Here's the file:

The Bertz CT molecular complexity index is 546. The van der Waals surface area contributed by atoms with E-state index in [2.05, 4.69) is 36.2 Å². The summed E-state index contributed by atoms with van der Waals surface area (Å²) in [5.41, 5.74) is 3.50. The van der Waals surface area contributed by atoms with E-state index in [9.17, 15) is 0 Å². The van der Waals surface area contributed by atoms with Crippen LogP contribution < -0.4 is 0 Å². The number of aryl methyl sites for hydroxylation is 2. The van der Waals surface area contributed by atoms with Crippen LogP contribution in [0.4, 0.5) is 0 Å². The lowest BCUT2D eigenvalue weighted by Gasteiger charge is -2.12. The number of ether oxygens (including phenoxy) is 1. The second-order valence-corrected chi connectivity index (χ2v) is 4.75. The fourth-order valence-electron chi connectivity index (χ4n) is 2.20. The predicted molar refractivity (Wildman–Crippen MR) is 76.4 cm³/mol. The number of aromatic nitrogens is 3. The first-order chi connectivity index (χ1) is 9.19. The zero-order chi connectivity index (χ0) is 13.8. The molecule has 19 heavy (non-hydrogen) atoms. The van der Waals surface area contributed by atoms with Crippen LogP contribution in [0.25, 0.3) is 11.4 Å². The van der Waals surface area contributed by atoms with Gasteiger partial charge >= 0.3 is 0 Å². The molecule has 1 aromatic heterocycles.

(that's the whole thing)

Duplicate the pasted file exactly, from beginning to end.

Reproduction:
The Bertz CT molecular complexity index is 546. The van der Waals surface area contributed by atoms with E-state index in [2.05, 4.69) is 36.2 Å². The summed E-state index contributed by atoms with van der Waals surface area (Å²) in [5.41, 5.74) is 3.50. The van der Waals surface area contributed by atoms with E-state index in [9.17, 15) is 0 Å². The van der Waals surface area contributed by atoms with Crippen LogP contribution < -0.4 is 0 Å². The number of aryl methyl sites for hydroxylation is 2. The van der Waals surface area contributed by atoms with Crippen LogP contribution in [0.4, 0.5) is 0 Å². The lowest BCUT2D eigenvalue weighted by Gasteiger charge is -2.12. The number of ether oxygens (including phenoxy) is 1. The second-order valence-corrected chi connectivity index (χ2v) is 4.75. The fourth-order valence-electron chi connectivity index (χ4n) is 2.20. The predicted molar refractivity (Wildman–Crippen MR) is 76.4 cm³/mol. The number of aromatic nitrogens is 3. The first-order chi connectivity index (χ1) is 9.19. The zero-order chi connectivity index (χ0) is 13.8. The molecule has 19 heavy (non-hydrogen) atoms. The van der Waals surface area contributed by atoms with Crippen LogP contribution in [0.25, 0.3) is 11.4 Å². The van der Waals surface area contributed by atoms with Gasteiger partial charge >= 0.3 is 0 Å². The molecule has 1 aromatic heterocycles.